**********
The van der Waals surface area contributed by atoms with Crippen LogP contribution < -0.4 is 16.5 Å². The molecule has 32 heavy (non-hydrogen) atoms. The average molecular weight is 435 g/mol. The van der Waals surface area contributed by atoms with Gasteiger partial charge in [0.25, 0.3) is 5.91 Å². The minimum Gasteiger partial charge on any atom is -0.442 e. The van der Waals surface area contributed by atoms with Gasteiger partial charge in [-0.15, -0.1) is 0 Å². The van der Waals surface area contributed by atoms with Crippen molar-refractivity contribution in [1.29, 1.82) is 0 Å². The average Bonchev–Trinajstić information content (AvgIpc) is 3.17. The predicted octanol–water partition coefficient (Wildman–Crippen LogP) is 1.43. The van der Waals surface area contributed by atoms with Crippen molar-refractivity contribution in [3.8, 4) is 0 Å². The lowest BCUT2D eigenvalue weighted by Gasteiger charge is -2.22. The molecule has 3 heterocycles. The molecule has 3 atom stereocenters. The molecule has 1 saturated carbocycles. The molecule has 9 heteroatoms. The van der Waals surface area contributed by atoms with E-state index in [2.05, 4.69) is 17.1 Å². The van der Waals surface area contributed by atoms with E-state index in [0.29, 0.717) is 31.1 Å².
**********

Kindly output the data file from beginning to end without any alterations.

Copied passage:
The van der Waals surface area contributed by atoms with Crippen LogP contribution < -0.4 is 16.5 Å². The molecule has 32 heavy (non-hydrogen) atoms. The average molecular weight is 435 g/mol. The van der Waals surface area contributed by atoms with Gasteiger partial charge in [0.25, 0.3) is 5.91 Å². The minimum Gasteiger partial charge on any atom is -0.442 e. The van der Waals surface area contributed by atoms with Gasteiger partial charge in [-0.15, -0.1) is 0 Å². The van der Waals surface area contributed by atoms with Crippen molar-refractivity contribution in [1.29, 1.82) is 0 Å². The average Bonchev–Trinajstić information content (AvgIpc) is 3.17. The predicted octanol–water partition coefficient (Wildman–Crippen LogP) is 1.43. The van der Waals surface area contributed by atoms with Crippen molar-refractivity contribution in [3.8, 4) is 0 Å². The lowest BCUT2D eigenvalue weighted by Gasteiger charge is -2.22. The molecule has 3 heterocycles. The molecule has 3 atom stereocenters. The molecule has 1 saturated carbocycles. The molecule has 9 heteroatoms. The van der Waals surface area contributed by atoms with E-state index in [2.05, 4.69) is 17.1 Å². The van der Waals surface area contributed by atoms with E-state index in [0.29, 0.717) is 31.1 Å².